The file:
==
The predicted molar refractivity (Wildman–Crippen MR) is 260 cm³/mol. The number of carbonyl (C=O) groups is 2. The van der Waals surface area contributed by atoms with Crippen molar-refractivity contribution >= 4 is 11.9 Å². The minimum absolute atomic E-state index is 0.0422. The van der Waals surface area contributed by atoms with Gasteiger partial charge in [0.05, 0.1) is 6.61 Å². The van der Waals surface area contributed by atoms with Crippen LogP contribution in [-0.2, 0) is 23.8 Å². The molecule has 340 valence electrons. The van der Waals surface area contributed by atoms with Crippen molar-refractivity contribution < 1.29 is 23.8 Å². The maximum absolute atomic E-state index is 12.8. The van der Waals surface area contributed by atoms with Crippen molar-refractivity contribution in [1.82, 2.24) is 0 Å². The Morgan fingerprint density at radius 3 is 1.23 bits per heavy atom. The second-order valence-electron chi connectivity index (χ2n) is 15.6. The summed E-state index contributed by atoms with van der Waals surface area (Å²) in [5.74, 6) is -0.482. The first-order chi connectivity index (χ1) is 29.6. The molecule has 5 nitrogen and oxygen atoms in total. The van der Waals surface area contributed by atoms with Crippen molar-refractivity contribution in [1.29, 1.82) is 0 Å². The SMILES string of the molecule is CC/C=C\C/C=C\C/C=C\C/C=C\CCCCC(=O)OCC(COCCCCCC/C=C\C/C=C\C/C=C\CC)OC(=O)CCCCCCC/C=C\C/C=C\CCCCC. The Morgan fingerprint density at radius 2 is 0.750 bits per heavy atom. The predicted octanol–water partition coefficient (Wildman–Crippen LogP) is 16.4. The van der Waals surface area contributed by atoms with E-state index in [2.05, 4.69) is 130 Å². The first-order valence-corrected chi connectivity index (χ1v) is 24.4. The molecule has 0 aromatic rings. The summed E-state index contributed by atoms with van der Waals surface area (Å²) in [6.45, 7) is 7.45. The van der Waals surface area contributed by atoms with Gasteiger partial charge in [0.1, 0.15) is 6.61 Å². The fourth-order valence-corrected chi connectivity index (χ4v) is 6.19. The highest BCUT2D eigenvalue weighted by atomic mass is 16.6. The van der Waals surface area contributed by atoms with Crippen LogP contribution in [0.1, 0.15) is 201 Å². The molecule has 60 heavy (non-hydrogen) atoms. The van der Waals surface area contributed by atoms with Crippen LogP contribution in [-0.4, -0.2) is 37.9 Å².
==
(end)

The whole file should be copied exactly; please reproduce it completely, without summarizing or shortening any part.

The predicted molar refractivity (Wildman–Crippen MR) is 260 cm³/mol. The number of carbonyl (C=O) groups is 2. The van der Waals surface area contributed by atoms with Crippen molar-refractivity contribution >= 4 is 11.9 Å². The minimum absolute atomic E-state index is 0.0422. The van der Waals surface area contributed by atoms with Gasteiger partial charge in [0.05, 0.1) is 6.61 Å². The van der Waals surface area contributed by atoms with Crippen LogP contribution in [-0.2, 0) is 23.8 Å². The molecule has 340 valence electrons. The van der Waals surface area contributed by atoms with Crippen molar-refractivity contribution < 1.29 is 23.8 Å². The maximum absolute atomic E-state index is 12.8. The van der Waals surface area contributed by atoms with Crippen molar-refractivity contribution in [1.82, 2.24) is 0 Å². The Morgan fingerprint density at radius 3 is 1.23 bits per heavy atom. The second-order valence-electron chi connectivity index (χ2n) is 15.6. The summed E-state index contributed by atoms with van der Waals surface area (Å²) in [5.74, 6) is -0.482. The first-order chi connectivity index (χ1) is 29.6. The molecule has 5 nitrogen and oxygen atoms in total. The van der Waals surface area contributed by atoms with Crippen molar-refractivity contribution in [1.29, 1.82) is 0 Å². The SMILES string of the molecule is CC/C=C\C/C=C\C/C=C\C/C=C\CCCCC(=O)OCC(COCCCCCC/C=C\C/C=C\C/C=C\CC)OC(=O)CCCCCCC/C=C\C/C=C\CCCCC. The Morgan fingerprint density at radius 2 is 0.750 bits per heavy atom. The predicted octanol–water partition coefficient (Wildman–Crippen LogP) is 16.4. The van der Waals surface area contributed by atoms with E-state index in [2.05, 4.69) is 130 Å². The first-order valence-corrected chi connectivity index (χ1v) is 24.4. The molecule has 0 aromatic rings. The summed E-state index contributed by atoms with van der Waals surface area (Å²) in [6.45, 7) is 7.45. The van der Waals surface area contributed by atoms with Gasteiger partial charge in [0.1, 0.15) is 6.61 Å². The fourth-order valence-corrected chi connectivity index (χ4v) is 6.19. The highest BCUT2D eigenvalue weighted by atomic mass is 16.6. The van der Waals surface area contributed by atoms with Crippen LogP contribution in [0.1, 0.15) is 201 Å². The molecule has 60 heavy (non-hydrogen) atoms. The van der Waals surface area contributed by atoms with Crippen LogP contribution in [-0.4, -0.2) is 37.9 Å².